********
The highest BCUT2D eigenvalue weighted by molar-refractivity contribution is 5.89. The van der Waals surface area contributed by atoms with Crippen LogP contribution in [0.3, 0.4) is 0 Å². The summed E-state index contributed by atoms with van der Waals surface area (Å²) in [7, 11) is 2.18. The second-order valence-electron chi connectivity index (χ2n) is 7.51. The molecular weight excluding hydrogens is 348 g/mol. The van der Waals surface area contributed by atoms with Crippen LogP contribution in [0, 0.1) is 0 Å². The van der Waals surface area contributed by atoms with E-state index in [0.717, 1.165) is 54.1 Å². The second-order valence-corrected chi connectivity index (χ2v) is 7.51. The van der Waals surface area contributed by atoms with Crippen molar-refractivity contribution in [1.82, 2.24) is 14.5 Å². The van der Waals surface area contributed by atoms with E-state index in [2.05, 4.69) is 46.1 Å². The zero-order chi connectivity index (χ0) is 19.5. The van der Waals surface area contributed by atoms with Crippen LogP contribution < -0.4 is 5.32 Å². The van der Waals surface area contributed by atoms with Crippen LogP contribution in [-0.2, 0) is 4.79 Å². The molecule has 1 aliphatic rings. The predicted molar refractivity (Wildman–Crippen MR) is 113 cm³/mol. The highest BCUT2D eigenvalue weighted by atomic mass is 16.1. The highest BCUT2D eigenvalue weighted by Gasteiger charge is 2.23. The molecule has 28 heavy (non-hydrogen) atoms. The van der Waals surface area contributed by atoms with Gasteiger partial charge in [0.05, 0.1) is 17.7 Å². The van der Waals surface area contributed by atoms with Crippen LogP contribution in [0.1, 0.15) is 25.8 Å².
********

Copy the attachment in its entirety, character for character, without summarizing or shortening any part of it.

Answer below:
The highest BCUT2D eigenvalue weighted by molar-refractivity contribution is 5.89. The van der Waals surface area contributed by atoms with Crippen LogP contribution in [0.3, 0.4) is 0 Å². The summed E-state index contributed by atoms with van der Waals surface area (Å²) in [7, 11) is 2.18. The second-order valence-electron chi connectivity index (χ2n) is 7.51. The molecular weight excluding hydrogens is 348 g/mol. The van der Waals surface area contributed by atoms with Crippen LogP contribution in [0, 0.1) is 0 Å². The van der Waals surface area contributed by atoms with E-state index in [0.717, 1.165) is 54.1 Å². The second-order valence-corrected chi connectivity index (χ2v) is 7.51. The van der Waals surface area contributed by atoms with Crippen molar-refractivity contribution in [1.82, 2.24) is 14.5 Å². The van der Waals surface area contributed by atoms with E-state index in [2.05, 4.69) is 46.1 Å². The zero-order chi connectivity index (χ0) is 19.5. The van der Waals surface area contributed by atoms with Crippen LogP contribution < -0.4 is 5.32 Å². The van der Waals surface area contributed by atoms with Crippen LogP contribution in [-0.2, 0) is 4.79 Å². The molecule has 1 aliphatic rings. The predicted molar refractivity (Wildman–Crippen MR) is 113 cm³/mol. The highest BCUT2D eigenvalue weighted by atomic mass is 16.1. The highest BCUT2D eigenvalue weighted by Gasteiger charge is 2.23. The molecule has 28 heavy (non-hydrogen) atoms. The van der Waals surface area contributed by atoms with Gasteiger partial charge in [0.05, 0.1) is 17.7 Å². The van der Waals surface area contributed by atoms with Crippen LogP contribution in [0.1, 0.15) is 25.8 Å².